Under the Bankruptcy Act of 1898 as originally passed, an independent suit of this character could not be brought in the district court in bankruptcy "unless by consent of the proposed defendant." Act July 1, 1898, c. 541, § 23b, 30 Stat. 544, 552; Bardes v. Hawarden Bank, 178 U. S. 524. Whether, under the Act of February 5, 1903, c. 487, 32 Stat. 797, 798, 800, amending §§ 23b and 70e, a suit for the recovery of property fraudulently transferred by the bankrupt could be brought in a court of bankruptcy without the consent of defendant was a question left undetermined in Harris v. First National Bank, 216 U. S. 382, 216 U. S. 385, but answered in the negative in Wood v. A. Wilbert's Sons Shingle & Lumber Co., 226 U. S. 384, 226 U. S. 389. By Act of June 25, 1910, c. 412, § 7, 36 Stat. 838, 840, § 23b was further amended so as to confer jurisdiction upon the courts of bankruptcy without consent of the proposed defendant in suits for the recovery of property under § 70e. The present suit, being of this nature, might have been brought in the district court, or chanrobles.com-red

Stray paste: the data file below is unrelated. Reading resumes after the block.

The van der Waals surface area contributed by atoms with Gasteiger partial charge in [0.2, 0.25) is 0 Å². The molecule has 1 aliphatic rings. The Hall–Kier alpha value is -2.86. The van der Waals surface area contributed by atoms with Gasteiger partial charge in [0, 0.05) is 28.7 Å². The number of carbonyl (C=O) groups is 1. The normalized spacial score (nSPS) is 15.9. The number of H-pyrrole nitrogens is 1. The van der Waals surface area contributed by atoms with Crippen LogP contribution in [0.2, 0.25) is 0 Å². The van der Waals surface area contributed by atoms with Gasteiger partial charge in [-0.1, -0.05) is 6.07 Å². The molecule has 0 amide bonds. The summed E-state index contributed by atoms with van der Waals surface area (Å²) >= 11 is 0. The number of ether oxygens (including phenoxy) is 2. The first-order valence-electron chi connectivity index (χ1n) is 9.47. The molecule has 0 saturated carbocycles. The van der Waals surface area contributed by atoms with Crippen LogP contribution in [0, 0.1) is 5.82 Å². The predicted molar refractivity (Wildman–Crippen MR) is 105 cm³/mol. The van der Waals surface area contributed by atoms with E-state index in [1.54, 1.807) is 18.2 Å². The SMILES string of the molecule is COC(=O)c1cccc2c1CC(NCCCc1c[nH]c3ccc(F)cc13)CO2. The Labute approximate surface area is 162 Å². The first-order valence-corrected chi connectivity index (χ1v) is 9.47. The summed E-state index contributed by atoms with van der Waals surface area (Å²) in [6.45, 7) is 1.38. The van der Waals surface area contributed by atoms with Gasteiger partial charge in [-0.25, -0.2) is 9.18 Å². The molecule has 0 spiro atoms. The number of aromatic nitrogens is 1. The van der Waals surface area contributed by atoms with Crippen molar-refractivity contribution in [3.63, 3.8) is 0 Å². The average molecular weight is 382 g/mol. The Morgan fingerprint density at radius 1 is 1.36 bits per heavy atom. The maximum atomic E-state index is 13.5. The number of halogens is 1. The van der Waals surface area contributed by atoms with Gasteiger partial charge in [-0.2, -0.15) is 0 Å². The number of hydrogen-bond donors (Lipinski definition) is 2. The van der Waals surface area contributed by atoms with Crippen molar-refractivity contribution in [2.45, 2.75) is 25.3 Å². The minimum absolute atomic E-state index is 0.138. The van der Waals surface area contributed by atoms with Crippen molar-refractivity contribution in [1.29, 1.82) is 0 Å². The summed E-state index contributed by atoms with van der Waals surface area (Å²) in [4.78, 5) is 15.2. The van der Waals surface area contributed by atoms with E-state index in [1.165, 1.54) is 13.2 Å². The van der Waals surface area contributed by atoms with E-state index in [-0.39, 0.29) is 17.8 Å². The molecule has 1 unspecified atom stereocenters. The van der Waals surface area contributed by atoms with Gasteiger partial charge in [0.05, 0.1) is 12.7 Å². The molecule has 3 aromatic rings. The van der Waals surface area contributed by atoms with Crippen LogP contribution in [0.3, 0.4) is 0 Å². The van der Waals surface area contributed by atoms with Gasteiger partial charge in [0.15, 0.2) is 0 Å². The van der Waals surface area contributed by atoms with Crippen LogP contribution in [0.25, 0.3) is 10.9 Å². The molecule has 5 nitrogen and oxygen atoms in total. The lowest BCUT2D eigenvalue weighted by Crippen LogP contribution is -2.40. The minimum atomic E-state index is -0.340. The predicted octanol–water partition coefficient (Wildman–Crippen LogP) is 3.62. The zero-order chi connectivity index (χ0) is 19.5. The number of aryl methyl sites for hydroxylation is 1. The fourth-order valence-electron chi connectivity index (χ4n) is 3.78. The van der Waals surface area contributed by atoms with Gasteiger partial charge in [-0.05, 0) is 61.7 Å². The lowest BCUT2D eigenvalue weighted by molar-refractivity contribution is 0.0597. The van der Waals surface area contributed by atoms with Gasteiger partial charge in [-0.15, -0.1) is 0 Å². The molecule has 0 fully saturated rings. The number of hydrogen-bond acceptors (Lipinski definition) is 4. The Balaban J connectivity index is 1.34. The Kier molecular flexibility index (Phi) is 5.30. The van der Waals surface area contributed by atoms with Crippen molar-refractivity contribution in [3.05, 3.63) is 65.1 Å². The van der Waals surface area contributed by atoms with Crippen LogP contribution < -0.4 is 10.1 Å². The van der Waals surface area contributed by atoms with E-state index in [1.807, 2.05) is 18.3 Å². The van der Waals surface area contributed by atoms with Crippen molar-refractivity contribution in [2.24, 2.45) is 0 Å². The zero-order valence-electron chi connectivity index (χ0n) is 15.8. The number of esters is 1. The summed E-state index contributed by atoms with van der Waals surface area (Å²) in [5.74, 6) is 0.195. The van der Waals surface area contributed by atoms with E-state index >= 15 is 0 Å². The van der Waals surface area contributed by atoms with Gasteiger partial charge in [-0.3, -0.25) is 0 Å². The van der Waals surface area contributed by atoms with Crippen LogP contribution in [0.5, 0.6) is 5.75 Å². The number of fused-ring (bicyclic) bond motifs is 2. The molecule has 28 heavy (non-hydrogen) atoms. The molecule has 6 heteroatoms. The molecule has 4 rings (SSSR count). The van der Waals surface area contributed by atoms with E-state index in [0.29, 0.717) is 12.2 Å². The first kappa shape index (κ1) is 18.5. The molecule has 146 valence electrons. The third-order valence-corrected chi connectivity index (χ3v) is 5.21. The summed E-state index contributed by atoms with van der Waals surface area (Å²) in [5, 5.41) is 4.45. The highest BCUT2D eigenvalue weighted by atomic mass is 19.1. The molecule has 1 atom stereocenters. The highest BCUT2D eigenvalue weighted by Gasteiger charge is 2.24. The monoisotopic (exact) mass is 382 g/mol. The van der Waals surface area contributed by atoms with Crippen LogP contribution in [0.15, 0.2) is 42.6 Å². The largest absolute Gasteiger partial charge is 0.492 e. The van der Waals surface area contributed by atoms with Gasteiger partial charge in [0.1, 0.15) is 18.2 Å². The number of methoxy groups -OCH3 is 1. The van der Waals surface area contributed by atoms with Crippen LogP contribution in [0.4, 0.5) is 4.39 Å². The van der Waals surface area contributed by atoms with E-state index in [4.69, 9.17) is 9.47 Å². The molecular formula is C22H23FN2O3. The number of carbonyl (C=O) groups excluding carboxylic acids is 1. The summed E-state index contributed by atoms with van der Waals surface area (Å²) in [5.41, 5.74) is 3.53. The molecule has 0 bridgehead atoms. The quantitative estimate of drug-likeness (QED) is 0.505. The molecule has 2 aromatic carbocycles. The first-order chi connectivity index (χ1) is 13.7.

it might have been brought in a state court having concurrent jurisdiction under § 70e as amended.
We find nothing in the provisions of the Bankruptcy Act that makes it necessary or reasonable to extend the authority and jurisdiction of the referee beyond the ordinary administrative proceedings in bankruptcy and such controversial matters as arise therein and are in effect a part thereof, or to extend the authority of the referee under the general reference so as to include jurisdiction over an independent and plenary suit such as the one under consideration. The provisions of the act, as well as the title of his office, indicate that the referee is to exercise powers not equal to or coordinate with those of the court or judge, but subordinate thereto, and he becomes "the court" only by virtue of the order of reference. In the General Orders, the word "proceedings" occurs frequently, but never in a sense to include a plenary suit. On the other hand, "proceedings in equity" and "proceedings at law" are specially dealt with in General Order XXXVII.